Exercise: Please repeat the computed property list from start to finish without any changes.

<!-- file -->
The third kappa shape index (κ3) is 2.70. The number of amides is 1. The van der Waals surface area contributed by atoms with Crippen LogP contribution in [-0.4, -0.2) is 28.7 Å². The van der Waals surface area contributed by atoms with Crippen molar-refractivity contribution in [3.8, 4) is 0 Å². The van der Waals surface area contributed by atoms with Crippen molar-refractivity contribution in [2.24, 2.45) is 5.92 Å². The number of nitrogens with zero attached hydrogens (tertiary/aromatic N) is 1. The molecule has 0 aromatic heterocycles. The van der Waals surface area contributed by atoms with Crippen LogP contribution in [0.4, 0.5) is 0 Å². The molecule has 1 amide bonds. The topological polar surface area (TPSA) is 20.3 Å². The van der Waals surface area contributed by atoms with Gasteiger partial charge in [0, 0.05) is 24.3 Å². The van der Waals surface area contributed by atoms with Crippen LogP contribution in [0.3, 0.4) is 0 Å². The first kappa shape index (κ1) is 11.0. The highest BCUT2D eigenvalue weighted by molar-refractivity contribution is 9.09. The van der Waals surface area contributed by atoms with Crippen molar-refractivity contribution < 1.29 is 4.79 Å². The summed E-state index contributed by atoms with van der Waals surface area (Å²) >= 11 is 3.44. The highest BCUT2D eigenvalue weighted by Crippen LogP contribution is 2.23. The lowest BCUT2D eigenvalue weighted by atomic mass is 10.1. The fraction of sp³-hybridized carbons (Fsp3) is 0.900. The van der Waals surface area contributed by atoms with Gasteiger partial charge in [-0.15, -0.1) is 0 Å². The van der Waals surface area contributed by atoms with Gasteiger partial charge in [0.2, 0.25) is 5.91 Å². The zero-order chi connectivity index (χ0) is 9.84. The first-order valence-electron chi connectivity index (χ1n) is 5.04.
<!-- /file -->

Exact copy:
The third kappa shape index (κ3) is 2.70. The number of amides is 1. The van der Waals surface area contributed by atoms with Crippen LogP contribution in [-0.4, -0.2) is 28.7 Å². The van der Waals surface area contributed by atoms with Crippen molar-refractivity contribution in [3.8, 4) is 0 Å². The van der Waals surface area contributed by atoms with Crippen molar-refractivity contribution in [2.24, 2.45) is 5.92 Å². The number of nitrogens with zero attached hydrogens (tertiary/aromatic N) is 1. The molecule has 0 aromatic heterocycles. The van der Waals surface area contributed by atoms with Crippen LogP contribution in [0.4, 0.5) is 0 Å². The molecule has 1 amide bonds. The topological polar surface area (TPSA) is 20.3 Å². The van der Waals surface area contributed by atoms with Gasteiger partial charge in [0, 0.05) is 24.3 Å². The van der Waals surface area contributed by atoms with Crippen LogP contribution in [0.3, 0.4) is 0 Å². The first kappa shape index (κ1) is 11.0. The highest BCUT2D eigenvalue weighted by molar-refractivity contribution is 9.09. The van der Waals surface area contributed by atoms with Crippen molar-refractivity contribution < 1.29 is 4.79 Å². The summed E-state index contributed by atoms with van der Waals surface area (Å²) >= 11 is 3.44. The highest BCUT2D eigenvalue weighted by Crippen LogP contribution is 2.23. The lowest BCUT2D eigenvalue weighted by atomic mass is 10.1. The fraction of sp³-hybridized carbons (Fsp3) is 0.900. The van der Waals surface area contributed by atoms with Gasteiger partial charge in [-0.15, -0.1) is 0 Å². The van der Waals surface area contributed by atoms with Gasteiger partial charge in [0.2, 0.25) is 5.91 Å². The zero-order chi connectivity index (χ0) is 9.84. The first-order valence-electron chi connectivity index (χ1n) is 5.04.